Destination Guide

Santa Fe

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Santa Fe rises out of New Mexico’s endless desert landscape like a colorful oasis that teeters between over-the-top kitsch and expressive old soul. This is the destination that left a deep impression on American cultural influencers, including Georgia O’Keeffe, Willa Cather and Bob Dylan.


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Suite Bedroom at Rosewood Inn of the Anasazi, Santa Fe, American West

Rosewood Inn of the Anasazi

Located a stone’s throw from the Palace of the Governors, the fifty-eight-room Anasazi is within walking distance of pretty much every museum, restaurant and boutique the city has to offer. This enviable location, however, also means that the three-story pueblo-style hotel occupies a long sliver of real estate tightly framed by neighboring buildings, so views are nonexistent. The rooms themselves, however, are designed with such style and care for detail that guests don’t seem to mind.

The Inn opened in 1990, but when Rosewood took over the management in 2005 and then again in 2014, the company invested serious money to update and renovate interiors. The inspiration is the Southwest, as can be seen in the Navajo-pattern carpets and throws, comfy chaises covered in cowhide, wrought-iron furniture and intricately carved wooden doors. Every guest room has a kiva fireplace (gas, however, not wood-burning) and a spacious bathroom. There are a few lovely, serene common areas, including a library stocked with Southwest-related titles and two cozy drawing rooms, where guests can have tea and escape the bustle outside. A nice touch is the well-edited original art on display, all created by contemporary Santa Fe artists.

The Inn of the Anasazi is run by Rosewood, and consistently receives the best marks for service in Santa Fe; it does feel a touch more formal, and professional, than such properties as the Inn of the Five Graces and the Inn on the Alameda. The Anasazi Restaurant and Bar is known as being among Santa Fe’s best.

Aerial View - Four Seasons Resort Rancho Encantado, Santa Fe, American West

Four Seasons Resort Rancho Encantado

Four Seasons Resort Rancho Encantado lies a fifteen-minute drive north of downtown, which is precisely its draw. Perched on a ridge on fifty-seven acres, Santa Fe’s most sumptuous resort is all about space: there are sweeping desert views, especially from the large pool deck; the massive rooms feature minimalist-chic decor; and the property fronts a 1.8-million acre national forest, so hiking trails are literally in your backyard.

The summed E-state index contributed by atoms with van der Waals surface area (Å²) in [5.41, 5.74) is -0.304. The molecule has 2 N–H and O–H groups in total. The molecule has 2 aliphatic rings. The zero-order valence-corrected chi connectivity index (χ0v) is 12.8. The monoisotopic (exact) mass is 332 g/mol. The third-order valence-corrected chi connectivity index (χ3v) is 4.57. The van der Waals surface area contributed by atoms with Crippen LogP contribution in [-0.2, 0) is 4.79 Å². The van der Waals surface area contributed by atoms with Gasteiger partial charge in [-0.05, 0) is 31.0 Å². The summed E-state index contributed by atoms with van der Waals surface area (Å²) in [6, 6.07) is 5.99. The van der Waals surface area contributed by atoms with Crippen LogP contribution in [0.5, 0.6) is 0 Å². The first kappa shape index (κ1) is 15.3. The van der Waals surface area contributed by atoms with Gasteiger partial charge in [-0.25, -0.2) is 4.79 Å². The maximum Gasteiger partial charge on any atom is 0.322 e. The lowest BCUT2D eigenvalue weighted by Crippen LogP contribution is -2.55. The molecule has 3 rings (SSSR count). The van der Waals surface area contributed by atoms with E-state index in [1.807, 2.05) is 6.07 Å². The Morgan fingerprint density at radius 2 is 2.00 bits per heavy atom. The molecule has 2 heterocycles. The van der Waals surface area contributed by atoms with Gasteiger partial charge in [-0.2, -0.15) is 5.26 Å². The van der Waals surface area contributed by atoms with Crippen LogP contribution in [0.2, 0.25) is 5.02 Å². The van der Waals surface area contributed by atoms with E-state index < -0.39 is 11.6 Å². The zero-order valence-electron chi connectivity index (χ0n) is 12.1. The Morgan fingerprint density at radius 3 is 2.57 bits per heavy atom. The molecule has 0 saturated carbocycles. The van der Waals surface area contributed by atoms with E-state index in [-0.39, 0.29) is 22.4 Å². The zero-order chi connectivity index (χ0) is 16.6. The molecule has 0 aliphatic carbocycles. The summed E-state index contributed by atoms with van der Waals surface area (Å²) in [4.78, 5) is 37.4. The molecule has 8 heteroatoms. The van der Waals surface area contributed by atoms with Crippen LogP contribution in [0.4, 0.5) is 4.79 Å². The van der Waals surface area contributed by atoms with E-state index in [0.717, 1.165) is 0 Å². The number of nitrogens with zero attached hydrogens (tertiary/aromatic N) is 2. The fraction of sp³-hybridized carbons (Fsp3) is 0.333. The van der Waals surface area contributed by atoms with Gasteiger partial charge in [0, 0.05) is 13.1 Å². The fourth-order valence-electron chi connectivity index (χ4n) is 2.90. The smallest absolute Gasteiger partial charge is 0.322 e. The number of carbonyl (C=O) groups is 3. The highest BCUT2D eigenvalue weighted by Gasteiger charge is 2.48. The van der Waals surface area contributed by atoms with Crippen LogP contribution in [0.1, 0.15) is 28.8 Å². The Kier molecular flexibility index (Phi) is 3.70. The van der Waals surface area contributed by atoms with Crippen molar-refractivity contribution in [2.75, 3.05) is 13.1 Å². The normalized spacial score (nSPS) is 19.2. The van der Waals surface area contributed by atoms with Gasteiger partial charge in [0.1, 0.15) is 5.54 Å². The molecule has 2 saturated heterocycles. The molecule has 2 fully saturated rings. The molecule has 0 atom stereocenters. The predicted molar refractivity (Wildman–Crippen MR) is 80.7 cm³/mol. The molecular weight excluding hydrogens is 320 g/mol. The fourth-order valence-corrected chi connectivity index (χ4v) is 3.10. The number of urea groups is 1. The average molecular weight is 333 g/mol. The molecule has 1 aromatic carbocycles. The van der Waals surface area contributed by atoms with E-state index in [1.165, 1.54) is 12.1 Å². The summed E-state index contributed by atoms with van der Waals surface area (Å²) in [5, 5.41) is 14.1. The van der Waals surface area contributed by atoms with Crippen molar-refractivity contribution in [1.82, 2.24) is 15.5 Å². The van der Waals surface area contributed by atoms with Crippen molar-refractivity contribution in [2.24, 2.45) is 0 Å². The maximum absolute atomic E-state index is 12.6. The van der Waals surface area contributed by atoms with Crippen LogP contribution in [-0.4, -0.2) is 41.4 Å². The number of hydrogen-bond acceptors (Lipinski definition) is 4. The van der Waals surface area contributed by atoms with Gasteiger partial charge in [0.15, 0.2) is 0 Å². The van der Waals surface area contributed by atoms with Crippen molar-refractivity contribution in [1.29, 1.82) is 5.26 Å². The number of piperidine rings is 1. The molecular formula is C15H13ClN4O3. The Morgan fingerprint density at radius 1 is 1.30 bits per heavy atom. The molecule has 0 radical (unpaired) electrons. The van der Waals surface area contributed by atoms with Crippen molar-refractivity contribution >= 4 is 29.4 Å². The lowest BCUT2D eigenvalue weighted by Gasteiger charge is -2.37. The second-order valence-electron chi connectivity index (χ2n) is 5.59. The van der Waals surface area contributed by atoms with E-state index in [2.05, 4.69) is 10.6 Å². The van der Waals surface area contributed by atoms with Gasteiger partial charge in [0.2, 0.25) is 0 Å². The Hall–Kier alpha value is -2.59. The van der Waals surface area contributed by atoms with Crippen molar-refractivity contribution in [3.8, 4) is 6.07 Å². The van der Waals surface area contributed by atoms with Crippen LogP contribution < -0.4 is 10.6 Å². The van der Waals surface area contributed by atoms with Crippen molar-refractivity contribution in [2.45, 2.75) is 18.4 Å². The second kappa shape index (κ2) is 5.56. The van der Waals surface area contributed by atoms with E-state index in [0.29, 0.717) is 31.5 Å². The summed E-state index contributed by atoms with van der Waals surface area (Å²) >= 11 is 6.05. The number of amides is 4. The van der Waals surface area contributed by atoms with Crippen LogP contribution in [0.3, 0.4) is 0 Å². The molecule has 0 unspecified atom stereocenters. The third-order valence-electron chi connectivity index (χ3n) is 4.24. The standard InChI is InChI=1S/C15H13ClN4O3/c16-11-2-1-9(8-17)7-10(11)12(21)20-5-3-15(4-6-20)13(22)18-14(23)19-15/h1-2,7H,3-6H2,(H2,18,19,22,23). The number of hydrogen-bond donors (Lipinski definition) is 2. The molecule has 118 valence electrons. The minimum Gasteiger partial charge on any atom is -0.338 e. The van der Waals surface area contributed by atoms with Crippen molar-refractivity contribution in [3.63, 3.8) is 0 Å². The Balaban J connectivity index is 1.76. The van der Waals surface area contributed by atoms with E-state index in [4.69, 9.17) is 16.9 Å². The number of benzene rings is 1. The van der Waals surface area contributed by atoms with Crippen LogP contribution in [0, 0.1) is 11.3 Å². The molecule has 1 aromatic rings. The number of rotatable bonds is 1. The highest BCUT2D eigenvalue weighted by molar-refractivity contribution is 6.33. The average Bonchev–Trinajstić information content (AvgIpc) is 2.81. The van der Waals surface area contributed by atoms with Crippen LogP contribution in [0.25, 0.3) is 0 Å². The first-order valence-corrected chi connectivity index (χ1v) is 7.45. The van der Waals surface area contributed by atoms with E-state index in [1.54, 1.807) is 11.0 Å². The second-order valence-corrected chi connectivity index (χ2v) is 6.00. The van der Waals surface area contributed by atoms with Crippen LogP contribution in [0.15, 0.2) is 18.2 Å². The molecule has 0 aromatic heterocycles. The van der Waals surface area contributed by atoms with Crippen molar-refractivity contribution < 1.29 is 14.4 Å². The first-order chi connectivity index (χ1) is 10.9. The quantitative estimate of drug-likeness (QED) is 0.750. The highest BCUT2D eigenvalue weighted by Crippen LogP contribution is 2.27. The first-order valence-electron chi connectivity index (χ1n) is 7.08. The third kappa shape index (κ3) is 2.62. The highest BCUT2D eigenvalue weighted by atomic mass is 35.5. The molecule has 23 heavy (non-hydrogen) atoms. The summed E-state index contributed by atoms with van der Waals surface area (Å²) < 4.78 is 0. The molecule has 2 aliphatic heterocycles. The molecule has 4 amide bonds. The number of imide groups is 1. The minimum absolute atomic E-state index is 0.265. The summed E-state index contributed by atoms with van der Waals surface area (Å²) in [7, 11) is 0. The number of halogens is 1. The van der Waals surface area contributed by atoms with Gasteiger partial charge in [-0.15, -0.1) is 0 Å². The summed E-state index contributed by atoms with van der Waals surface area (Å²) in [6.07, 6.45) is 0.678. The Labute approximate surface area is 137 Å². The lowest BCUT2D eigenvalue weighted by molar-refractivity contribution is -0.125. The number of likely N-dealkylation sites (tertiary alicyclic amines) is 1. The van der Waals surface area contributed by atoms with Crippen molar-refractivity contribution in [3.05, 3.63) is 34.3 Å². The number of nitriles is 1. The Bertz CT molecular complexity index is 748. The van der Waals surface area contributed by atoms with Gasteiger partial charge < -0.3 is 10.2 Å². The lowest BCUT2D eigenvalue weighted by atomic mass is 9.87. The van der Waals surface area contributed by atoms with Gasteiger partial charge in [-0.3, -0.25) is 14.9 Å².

There are sixty-five guest rooms (called casitas) and one-bedroom suites, all housed in two-story buildings scattered on a hillside. Casitas on the lower floors have an outdoor patio and an outdoor fireplace, while those on the upper floor have a more expansive view and a sizable terrace. Unlike that at many properties in town, the décor here shies away from the somewhat expected Santa Fe style, embracing a more understated sensibility. It’s as if the designers who settled on the light-painted walls, dark-wood floors and sleek furniture realized that anything more precious would clash with the natural splendor of the great outdoors. Loving details including soft throws and blankets, wood-burning kiva-style fireplaces and original art add color and imbue a sense of warmth. As you’d expect at a Four Seasons property, the high-tech features are seamlessly integrated: heated bathrooms floors, flat-screen televisions and docking stations. And nearly everything in the minibar (included in the room rate except for alcoholic beverages) is locally sourced, which imparts a nice sense of place.

The luxury of space is also striking around the common spaces, which include an elevated pool area, a state-of-the-art fitness center, movement studio (yoga and Pilates) and massive outdoor fire pit off the Lounge Terrace, where a nightly ritual involves S’mores making and stargazing. And the Spa at Rancho Encantado is an appealing destination even for those not staying here. For a place like Santa Fe, which has long been renowned as a center for the healing arts and alternative medicine, the small number of high-end spas is surprising. (Until Rancho Encantado opened, visitors had to choose between Ten Thousand Waves, the famous Japanese-inspired wellness haven, which has some great therapists but a less than luxurious setting, and the spa at La Posada de Santa Fe, which has garnered mixed reviews for its treatments.) With its well-conceived layout, including steam rooms, soaking pools and a gorgeous circular relaxation room, the Spa at Rancho Encantado is the kind of place where you want to spend serious time (and the therapists and treatments are top-notch).

Since it re-opened as a Four Seasons resort, Rancho Encantado has struggled a bit to draw locals and visitors based in the downtown area up to its lofty perch: it reminded me of Amangani in Jackson Hole, blessed and cursed in equal parts with a stunning setting that’s geographically and mentally removed from the heart of the destination. For its guests, the resort also offers a fleet of Mercedes that can be used free of charge for the half-day or day, facilitating day trips to nearby sites including Bandelier Park, Ghost Ranch and Georgia O’Keeffe’s Abiquiu Studio. I for one found the restful day and night I spent here a fantastic conclusion to my Santa Fe visit. After two days of the bustle of downtown, with its droves of tourists, long lines for hot-spot restaurants and ubiquitous commerce, the time of relaxation and introspection at Rancho Encantado was a welcome change of pace.

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